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    2. Home tomorrow briefly - it's the MK Christmas Panto with a guy from Neighbours! Then he's off to Berlin for 5 days on Saturday - so we'll catch up in a week's time! Happy days :-)

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    3. Oh good! they get so busy. And in my house, they drive me mad when they're here, but I still miss them when they're not....

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  4. Moira: I tried White Teeth but could not get through it. I felt old as it seems my sons' generation loved it. I doubt I can skim 100 pages so I do not expect to start this book. I think I am more linear than Margot.

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    1. I think you've given her a fair chance Bill! Her style is definitely not for everyone.

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  5. I guess I should try to read NW. I've heard mixed reviews from fans of Zadie Smith's fiction, so I put it aside mentally. Maybe I'll try it.

    And I am a reader who loved White Teeth. I could hardly fathom how someone so young could have written such a fascinating book. And the satire! That was a winning element for me.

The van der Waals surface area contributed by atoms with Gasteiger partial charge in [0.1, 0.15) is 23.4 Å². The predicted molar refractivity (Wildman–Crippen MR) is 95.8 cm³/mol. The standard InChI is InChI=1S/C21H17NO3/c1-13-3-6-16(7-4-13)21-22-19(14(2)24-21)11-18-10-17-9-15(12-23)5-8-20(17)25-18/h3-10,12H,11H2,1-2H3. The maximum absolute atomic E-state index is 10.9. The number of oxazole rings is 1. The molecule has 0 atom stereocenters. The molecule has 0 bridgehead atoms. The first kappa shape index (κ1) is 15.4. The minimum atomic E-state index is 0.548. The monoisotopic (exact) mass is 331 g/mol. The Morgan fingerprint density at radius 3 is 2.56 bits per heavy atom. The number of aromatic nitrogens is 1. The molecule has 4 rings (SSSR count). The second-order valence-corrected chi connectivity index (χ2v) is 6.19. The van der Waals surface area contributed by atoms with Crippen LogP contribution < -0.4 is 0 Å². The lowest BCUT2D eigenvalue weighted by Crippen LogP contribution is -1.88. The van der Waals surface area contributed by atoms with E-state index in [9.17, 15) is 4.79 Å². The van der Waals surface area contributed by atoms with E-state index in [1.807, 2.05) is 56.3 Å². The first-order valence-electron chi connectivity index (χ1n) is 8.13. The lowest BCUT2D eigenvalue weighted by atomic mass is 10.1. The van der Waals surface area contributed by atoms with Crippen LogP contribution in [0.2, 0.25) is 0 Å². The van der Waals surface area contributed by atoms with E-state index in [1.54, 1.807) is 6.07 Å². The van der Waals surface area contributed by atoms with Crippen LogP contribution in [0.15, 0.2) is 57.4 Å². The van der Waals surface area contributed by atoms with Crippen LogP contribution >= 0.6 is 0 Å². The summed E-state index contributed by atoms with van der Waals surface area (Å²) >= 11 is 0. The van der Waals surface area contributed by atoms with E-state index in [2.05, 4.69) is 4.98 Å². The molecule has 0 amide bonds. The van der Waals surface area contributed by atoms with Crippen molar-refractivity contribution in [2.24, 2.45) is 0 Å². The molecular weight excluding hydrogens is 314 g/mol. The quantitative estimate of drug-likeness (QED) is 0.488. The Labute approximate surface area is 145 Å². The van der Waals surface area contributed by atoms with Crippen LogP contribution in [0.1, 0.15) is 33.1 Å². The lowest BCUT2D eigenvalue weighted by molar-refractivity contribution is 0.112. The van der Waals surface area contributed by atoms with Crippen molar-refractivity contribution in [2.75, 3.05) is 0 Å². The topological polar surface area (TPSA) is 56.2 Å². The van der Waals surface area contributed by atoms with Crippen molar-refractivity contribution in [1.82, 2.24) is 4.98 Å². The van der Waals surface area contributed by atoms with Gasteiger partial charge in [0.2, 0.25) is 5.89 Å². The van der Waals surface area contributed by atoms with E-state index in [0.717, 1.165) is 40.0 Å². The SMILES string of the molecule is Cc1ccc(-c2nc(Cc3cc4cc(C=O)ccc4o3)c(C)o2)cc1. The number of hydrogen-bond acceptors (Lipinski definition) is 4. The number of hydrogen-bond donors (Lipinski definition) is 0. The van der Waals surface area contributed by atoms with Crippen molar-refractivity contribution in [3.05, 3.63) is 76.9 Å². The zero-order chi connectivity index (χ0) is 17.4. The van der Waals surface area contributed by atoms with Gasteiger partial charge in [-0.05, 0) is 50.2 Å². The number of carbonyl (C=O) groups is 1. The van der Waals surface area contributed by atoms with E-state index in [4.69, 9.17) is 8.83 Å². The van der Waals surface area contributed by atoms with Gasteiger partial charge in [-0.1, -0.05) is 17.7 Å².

I'm not sure what you think was inaccurate. I'm not from England nor do I know the specifics of what you are referring to.

    I liked the characters, the relationships, the satirical renditions of each person and family. I laughed out loud so many times reading this book, thinking the author had just captured the type of person or their family or their dialogue so perfectly.

    So I don't know what was lacking.

    On Beauty was all right with me, not a rave, not disliked. I liked some of the characters and I thought some of the characterizations of U.S. academia were fine. And, as usual, I think the writer was spoofing much of the time.

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  6. If you loved White Teeth I think you might like this one. I am glad you enjoyed it so much - I very much like the parts set in the present, and I thought it was well-written, but her feel for the past wasn't good. She does write well about London.

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  7. This author may be worthwhile but I have too many other authors I want to get to, so don't plan to give her a try. Good to get your opinion on her books. In general I only go away from mystery if pushed really hard (by interesting topics or places, for example), so it is not specifically her books I am avoiding.

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    1. I wouldn't be trying to change your mind on that one Tracy: she is definitely a very interesting writer with some great ideas, but she needs a fair amount of effort, and would not be for everyone. Stick to mysteries!